The present volume began as a collection of articles and reviews writing in the Nineteen-Forties and Fifties for a more or less popular audience… Some of these articles are in the polemical vein which a critic uses with reluctance when his second nature, or his first, is to inquire, to balance, and to evaluate. The central focus of the volume is on the transitional decade from the Second World War to the middle of the twentieth century – from McCarthy to Sputnik. The historical setting is that of the uneasy ‘peace,’ the tensions of the Cold War, the return to ‘normalcy,’ and the epoch of conformity.
Or was it euphoria? In literature the period marked the decline of the classic modern American writers at the peak of their popular reputation. In criticism there was the movement towards higher and higher levels of aesthetic, or scholastic, absolutism…
There was indeed a state of general inertia in the arts, as the familiar sequel to an age of anxiety: of problems urgent and not resolved, while the surface of the globe, and outer space too, vibrated in the throes of change. The American literary scene of the Forties and Fifties must have presented to the rest of the world an odd and ironic spectacle at times; and perhaps the polemical note was indicated; and meanwhile I trust that this spectacle may also be instructive… (ix-x). Continue reading New Yorker at Sea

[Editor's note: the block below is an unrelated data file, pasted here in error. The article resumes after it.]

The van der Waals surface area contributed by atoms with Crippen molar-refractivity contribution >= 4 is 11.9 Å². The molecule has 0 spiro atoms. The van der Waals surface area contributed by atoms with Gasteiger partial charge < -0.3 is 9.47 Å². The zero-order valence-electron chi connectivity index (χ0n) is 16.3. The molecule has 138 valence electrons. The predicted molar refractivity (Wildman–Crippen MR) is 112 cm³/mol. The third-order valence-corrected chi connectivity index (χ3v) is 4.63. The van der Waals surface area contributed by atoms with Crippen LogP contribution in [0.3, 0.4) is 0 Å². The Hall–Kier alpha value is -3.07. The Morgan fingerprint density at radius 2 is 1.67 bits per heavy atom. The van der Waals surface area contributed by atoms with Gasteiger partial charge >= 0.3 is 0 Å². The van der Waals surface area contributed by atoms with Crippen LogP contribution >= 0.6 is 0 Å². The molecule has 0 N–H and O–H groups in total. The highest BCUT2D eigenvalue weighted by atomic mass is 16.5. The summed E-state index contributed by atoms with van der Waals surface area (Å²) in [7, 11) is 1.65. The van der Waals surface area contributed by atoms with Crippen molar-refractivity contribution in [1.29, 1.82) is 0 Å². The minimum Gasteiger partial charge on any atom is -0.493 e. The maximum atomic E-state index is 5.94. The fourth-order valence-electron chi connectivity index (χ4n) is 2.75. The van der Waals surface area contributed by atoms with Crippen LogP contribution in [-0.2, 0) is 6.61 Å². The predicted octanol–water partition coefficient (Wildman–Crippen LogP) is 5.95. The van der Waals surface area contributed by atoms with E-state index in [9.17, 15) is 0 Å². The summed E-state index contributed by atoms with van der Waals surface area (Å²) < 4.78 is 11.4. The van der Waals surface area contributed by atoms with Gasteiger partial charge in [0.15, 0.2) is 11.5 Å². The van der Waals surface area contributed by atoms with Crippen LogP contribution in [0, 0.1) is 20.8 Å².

More on this when I get a chance [update: Malcolm Finch and the Limits of Liberal Fiction] but just want to note that – re: Malcolm Gladwell’s article on To Kill a Mockingbird in the recent New Yorker – the novel is more sociopolitically limited by far than Gladwell conveys. Also the novel is far more than a study of “the limits of Southern liberalism”; the novel had huge New York and national imprint and involvement in its production and creation and further dissemination (the film), as well as having strong current relation (in a variety of ways). The work greatly typifies the limits of liberalism in general. Similarly, Gladwell’s article is a study in the limits of liberalism (north, south, east, or west).
The May 2009 book by James A. Miller – Remembering Scottsboro: The Legacy of an Infamous Trial covers some of this ground. See in particular the Epilogue and “Chapter Eight: Harper Lee’s To Kill a Mockingbird: The Final Stage of the Scottsboro Narrative.” Continue reading Gladwell and Finch
Liberatory, visionary SF: Ecotopia by Ernest Callenbach and Solartopia by Harvey Wasserman, their conversation at Counterpunch: http://www.counterpunch.org/callenbach06052009.html. Also Joe Emersberger’s more recent, related Wovokia.